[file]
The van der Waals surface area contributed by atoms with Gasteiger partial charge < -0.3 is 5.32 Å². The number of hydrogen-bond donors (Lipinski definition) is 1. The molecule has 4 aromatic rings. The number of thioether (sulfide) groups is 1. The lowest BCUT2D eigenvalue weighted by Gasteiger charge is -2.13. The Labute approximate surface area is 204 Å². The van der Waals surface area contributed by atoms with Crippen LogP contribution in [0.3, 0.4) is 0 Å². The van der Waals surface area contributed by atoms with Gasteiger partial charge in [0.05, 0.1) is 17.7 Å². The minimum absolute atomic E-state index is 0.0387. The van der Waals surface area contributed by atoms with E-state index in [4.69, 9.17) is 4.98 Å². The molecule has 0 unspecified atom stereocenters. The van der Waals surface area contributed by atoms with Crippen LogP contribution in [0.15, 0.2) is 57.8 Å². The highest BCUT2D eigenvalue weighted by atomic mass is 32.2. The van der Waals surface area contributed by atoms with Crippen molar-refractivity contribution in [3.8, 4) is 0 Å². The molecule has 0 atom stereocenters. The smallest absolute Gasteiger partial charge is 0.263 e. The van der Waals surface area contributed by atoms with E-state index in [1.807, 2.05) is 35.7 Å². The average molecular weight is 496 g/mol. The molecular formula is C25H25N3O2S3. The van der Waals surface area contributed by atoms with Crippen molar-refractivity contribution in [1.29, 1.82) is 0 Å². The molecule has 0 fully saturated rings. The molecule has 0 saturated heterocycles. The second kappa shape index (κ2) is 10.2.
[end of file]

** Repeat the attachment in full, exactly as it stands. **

The van der Waals surface area contributed by atoms with Gasteiger partial charge < -0.3 is 5.32 Å². The number of hydrogen-bond donors (Lipinski definition) is 1. The molecule has 4 aromatic rings. The number of thioether (sulfide) groups is 1. The lowest BCUT2D eigenvalue weighted by Gasteiger charge is -2.13. The Labute approximate surface area is 204 Å². The van der Waals surface area contributed by atoms with Crippen LogP contribution in [0.3, 0.4) is 0 Å². The van der Waals surface area contributed by atoms with Gasteiger partial charge in [0.05, 0.1) is 17.7 Å². The minimum absolute atomic E-state index is 0.0387. The van der Waals surface area contributed by atoms with E-state index in [4.69, 9.17) is 4.98 Å². The molecule has 0 unspecified atom stereocenters. The van der Waals surface area contributed by atoms with Crippen LogP contribution in [0.15, 0.2) is 57.8 Å². The highest BCUT2D eigenvalue weighted by atomic mass is 32.2. The van der Waals surface area contributed by atoms with Crippen molar-refractivity contribution in [3.8, 4) is 0 Å². The molecule has 0 atom stereocenters. The smallest absolute Gasteiger partial charge is 0.263 e. The van der Waals surface area contributed by atoms with E-state index in [1.807, 2.05) is 35.7 Å². The average molecular weight is 496 g/mol. The molecular formula is C25H25N3O2S3. The van der Waals surface area contributed by atoms with Crippen molar-refractivity contribution in [1.29, 1.82) is 0 Å². The molecule has 0 fully saturated rings. The molecule has 0 saturated heterocycles. The second kappa shape index (κ2) is 10.2.